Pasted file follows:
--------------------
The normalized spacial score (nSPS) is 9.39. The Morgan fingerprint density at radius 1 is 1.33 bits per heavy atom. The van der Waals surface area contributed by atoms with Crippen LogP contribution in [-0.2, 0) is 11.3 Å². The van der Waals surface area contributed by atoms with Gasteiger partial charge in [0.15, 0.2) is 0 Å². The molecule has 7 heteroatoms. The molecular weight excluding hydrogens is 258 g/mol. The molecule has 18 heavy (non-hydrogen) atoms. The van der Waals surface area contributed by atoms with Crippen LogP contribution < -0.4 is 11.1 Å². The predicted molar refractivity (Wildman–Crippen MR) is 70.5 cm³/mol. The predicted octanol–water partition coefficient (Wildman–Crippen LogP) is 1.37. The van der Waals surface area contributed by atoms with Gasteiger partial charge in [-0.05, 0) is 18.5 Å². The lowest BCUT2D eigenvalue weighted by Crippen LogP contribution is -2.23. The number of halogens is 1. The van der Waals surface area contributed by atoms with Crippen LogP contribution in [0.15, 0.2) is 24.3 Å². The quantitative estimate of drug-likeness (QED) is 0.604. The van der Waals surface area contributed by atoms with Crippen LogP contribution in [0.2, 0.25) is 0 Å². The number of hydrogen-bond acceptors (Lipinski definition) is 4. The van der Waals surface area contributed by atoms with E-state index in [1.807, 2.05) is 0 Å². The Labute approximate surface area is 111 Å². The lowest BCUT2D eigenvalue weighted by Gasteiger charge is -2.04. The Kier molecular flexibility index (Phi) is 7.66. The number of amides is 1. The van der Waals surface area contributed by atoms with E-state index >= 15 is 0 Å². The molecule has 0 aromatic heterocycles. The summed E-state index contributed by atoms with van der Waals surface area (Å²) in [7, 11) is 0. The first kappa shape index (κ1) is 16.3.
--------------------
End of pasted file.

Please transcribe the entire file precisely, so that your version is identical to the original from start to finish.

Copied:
The normalized spacial score (nSPS) is 9.39. The Morgan fingerprint density at radius 1 is 1.33 bits per heavy atom. The van der Waals surface area contributed by atoms with Crippen LogP contribution in [-0.2, 0) is 11.3 Å². The van der Waals surface area contributed by atoms with Gasteiger partial charge in [0.15, 0.2) is 0 Å². The molecule has 7 heteroatoms. The molecular weight excluding hydrogens is 258 g/mol. The molecule has 18 heavy (non-hydrogen) atoms. The van der Waals surface area contributed by atoms with Crippen LogP contribution < -0.4 is 11.1 Å². The predicted molar refractivity (Wildman–Crippen MR) is 70.5 cm³/mol. The predicted octanol–water partition coefficient (Wildman–Crippen LogP) is 1.37. The van der Waals surface area contributed by atoms with Gasteiger partial charge in [-0.05, 0) is 18.5 Å². The lowest BCUT2D eigenvalue weighted by Crippen LogP contribution is -2.23. The number of halogens is 1. The van der Waals surface area contributed by atoms with Crippen LogP contribution in [0.15, 0.2) is 24.3 Å². The quantitative estimate of drug-likeness (QED) is 0.604. The van der Waals surface area contributed by atoms with Crippen LogP contribution in [0.2, 0.25) is 0 Å². The number of hydrogen-bond acceptors (Lipinski definition) is 4. The van der Waals surface area contributed by atoms with E-state index in [1.807, 2.05) is 0 Å². The Labute approximate surface area is 111 Å². The lowest BCUT2D eigenvalue weighted by Gasteiger charge is -2.04. The Kier molecular flexibility index (Phi) is 7.66. The number of amides is 1. The van der Waals surface area contributed by atoms with E-state index >= 15 is 0 Å². The molecule has 0 aromatic heterocycles. The summed E-state index contributed by atoms with van der Waals surface area (Å²) in [7, 11) is 0. The first kappa shape index (κ1) is 16.3.